"Listen, he plays in every event. He wins a lot of events. Will he go to Sheffield having shot his bolt if you like, in a way? Someone like Robertson, who is equally as good, he's probably plotted his season around trying to be ready for Sheffield. He's probably the best all-round player in the game, I would say he's taken over from John Higgins in that department. Has he timed his run for the line better? Who knows? These are all the exciting permutations.

"Do you go for the man who has saved himself and focused his goal on winning the World Championship, which is Robertson I would say? Or do you go for a guy like Trump who says, do you know what, I'm going to play every week, I don't care what tournament I'm in, I just want to play, I just want to win. Will that come through as a strength?

"If those two met, it would be fascinating. Judd is more the explosive player, but then he can go missing a bit. Robertson is much more methodical, he plays a much more consistent kind of style. They're both very dangerous players."

Judd Trump against Ronnie O'Sullivan in the Northern Ireland Open final

Eurosport pundit O'Sullivan has fared pretty well himself this season, reaching five finals. But he's surprisingly lost them all, with his last tournament success being that World Championship victory eight months ago.

The Englishman insists he's not looking beyond the last eight at this stage, saying: "There's a lot of snooker to be played to get to the quarter-finals, there's a best of 19 and a best of 25. If I was to get through them, you've got half a chance.

"Two weeks ago I would have probably said I've got absolutely zero chance. All season I've been in and out, I've made five finals but I've played every week. If you're going to play every week you're bound to do well in some tournaments, whether you've played well or not.

"The World Championship is a lot different. You want to try and find some sort of consistency in your game, which I haven't found through the season. But on the practice table the last few days it's been a little bit better. Whether that's enough to carry me through to have a good run in Sheffield, I don't know.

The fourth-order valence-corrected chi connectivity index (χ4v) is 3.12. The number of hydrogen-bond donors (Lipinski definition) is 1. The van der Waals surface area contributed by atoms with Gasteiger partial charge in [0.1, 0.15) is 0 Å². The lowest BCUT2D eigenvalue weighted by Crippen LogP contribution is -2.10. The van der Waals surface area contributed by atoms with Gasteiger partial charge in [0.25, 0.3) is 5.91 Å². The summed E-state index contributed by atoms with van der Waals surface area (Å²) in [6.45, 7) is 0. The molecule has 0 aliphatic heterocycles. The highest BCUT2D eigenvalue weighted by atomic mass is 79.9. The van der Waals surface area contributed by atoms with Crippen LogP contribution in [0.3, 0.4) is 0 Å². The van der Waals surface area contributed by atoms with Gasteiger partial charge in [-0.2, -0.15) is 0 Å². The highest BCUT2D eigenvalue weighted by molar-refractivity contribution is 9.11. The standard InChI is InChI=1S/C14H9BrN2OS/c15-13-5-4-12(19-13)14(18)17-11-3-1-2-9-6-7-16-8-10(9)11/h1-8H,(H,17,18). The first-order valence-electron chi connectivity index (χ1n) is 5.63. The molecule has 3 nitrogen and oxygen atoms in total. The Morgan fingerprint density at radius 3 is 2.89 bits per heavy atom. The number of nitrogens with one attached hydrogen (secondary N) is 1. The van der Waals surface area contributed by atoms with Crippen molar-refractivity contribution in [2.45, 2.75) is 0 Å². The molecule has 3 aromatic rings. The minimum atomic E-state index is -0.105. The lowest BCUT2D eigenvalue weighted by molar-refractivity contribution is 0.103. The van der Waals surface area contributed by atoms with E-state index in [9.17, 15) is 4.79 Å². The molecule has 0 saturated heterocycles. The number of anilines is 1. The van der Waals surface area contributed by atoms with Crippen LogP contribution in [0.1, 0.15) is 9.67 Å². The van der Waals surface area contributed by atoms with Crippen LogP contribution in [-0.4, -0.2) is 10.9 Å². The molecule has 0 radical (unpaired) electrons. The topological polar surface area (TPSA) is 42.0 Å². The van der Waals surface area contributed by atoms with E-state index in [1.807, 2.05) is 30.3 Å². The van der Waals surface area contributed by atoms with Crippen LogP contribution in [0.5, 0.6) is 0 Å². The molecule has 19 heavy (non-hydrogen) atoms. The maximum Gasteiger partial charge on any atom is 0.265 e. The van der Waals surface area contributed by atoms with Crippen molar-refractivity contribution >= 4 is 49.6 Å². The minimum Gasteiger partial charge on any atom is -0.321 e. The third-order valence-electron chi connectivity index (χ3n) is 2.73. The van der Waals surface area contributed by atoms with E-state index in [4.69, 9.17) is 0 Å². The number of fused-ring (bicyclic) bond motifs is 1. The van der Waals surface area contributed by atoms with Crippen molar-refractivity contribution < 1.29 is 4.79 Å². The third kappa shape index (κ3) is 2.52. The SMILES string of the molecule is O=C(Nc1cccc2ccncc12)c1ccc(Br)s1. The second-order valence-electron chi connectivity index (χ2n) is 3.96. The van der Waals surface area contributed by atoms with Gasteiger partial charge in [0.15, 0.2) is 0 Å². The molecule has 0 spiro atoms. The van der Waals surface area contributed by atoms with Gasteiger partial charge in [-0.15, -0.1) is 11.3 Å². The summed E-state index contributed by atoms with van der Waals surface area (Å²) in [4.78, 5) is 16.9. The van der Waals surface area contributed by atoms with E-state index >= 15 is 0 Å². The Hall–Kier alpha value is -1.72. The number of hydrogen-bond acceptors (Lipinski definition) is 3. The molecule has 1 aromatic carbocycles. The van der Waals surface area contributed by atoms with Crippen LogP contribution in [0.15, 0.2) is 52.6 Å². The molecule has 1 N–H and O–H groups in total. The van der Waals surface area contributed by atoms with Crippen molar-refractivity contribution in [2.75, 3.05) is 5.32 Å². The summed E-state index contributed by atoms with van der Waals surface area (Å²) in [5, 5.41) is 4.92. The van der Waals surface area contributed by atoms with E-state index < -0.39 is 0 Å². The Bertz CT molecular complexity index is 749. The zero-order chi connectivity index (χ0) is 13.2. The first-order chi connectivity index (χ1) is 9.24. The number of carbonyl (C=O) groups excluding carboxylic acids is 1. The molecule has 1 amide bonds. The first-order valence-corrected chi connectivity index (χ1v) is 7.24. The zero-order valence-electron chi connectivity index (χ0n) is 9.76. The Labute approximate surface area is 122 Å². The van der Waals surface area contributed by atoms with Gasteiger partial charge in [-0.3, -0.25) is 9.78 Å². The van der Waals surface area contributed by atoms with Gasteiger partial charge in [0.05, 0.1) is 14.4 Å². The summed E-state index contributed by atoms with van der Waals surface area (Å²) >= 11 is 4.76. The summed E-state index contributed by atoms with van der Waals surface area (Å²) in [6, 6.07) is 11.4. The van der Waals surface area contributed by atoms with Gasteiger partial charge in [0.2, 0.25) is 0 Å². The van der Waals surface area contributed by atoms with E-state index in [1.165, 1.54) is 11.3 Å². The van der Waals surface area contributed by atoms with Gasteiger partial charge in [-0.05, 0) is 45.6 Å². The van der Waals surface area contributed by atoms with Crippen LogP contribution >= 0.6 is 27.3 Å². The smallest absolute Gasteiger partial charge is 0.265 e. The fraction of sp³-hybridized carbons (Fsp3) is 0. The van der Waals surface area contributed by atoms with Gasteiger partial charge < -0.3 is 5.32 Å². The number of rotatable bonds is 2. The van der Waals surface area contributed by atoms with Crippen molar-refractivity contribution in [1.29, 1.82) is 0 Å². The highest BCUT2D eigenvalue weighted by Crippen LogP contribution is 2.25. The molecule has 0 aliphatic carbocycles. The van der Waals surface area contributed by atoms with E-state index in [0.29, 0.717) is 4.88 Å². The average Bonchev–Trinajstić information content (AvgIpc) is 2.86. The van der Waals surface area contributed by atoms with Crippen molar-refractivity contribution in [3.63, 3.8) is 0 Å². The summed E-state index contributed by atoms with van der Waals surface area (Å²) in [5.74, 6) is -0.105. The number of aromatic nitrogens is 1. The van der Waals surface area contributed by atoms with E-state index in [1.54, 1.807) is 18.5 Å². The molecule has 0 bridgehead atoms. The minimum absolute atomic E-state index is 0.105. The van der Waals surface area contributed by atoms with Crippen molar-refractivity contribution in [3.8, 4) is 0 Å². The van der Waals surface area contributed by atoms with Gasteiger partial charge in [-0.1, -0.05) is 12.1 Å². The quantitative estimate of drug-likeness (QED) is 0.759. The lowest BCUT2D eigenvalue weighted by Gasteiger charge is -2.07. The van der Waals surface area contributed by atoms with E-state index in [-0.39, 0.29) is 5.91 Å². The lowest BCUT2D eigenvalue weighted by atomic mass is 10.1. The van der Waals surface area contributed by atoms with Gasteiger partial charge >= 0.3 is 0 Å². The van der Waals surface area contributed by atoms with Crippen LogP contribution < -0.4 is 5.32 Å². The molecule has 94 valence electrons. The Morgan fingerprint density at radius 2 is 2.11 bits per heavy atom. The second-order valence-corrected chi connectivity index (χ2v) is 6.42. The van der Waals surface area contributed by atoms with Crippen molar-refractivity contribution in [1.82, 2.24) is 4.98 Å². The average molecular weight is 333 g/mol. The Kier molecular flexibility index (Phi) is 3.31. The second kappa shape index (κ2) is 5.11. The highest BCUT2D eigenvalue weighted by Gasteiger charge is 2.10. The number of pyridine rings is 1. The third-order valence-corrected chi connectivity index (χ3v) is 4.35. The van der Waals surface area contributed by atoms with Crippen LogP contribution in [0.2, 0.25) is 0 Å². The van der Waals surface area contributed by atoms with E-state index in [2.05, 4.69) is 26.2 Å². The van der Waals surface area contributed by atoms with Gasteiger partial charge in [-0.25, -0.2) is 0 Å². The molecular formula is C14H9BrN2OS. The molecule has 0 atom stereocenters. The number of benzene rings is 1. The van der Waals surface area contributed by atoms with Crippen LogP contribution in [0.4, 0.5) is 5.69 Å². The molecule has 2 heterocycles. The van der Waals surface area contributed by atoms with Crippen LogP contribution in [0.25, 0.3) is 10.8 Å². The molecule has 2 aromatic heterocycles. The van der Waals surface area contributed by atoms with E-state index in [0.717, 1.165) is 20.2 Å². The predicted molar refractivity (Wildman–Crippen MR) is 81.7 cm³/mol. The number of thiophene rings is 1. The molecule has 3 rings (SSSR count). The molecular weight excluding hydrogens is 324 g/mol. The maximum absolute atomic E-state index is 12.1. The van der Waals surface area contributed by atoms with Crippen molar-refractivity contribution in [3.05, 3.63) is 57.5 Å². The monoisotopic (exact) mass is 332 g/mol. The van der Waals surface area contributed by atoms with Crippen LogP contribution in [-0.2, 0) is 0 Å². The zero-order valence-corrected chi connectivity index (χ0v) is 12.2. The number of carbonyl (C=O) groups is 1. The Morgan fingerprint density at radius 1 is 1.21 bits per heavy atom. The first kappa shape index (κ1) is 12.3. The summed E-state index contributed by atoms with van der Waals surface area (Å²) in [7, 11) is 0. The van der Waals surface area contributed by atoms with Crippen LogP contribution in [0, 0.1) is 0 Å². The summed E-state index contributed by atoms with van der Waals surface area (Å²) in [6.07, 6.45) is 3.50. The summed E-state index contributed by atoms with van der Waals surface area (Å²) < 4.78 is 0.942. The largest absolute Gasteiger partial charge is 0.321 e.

"If someone was to give me a quarter-final and I didn't embarrass myself, and I was involved in some quality matches, I'd go, you know what, that would probably round the season off quite well.

"But if I was to get to the quarter-finals, who's to say my goals and aspirations of winning it wouldn't increase. I would love to get through one or two rounds and see where we are then. If I was to get through to the quarter-finals, then you've got half a chance."


World Championship content

World Championship draw

Quarter one

  • Ronnie O'Sullivan v Mark Joyce
  • Anthony McGill v Ricky Walden
  • Ding Junhui v Stuart Bingham
  • Stephen Maguire v Jamie Jones

Quarter two

  • John Higgins v Tian Pengfei
  • Mark Williams v Sam Craigie
  • Mark Allen v Lyu Haotian
  • Mark Selby v Kurt Maflin

Quarter three

  • Neil Robertson v Liang Wenbo
  • Jack Lisowski v Ali Carter
  • Barry Hawkins v Matthew Selt
  • Kyren Wilson v Gary Wilson

Quarter four

  • Shaun Murphy v Mark Davis
  • Yan Bingtao v Martin Gould
  • David Gilbert v Chris Wakelin
  • Judd Trump v Liam Highfield

When is the World Snooker Championship?

This year's tournament runs from Saturday April 17 to Monday May 3

How can I watch the snooker on TV?

Coverage will be live in the UK via BBC and Eurosport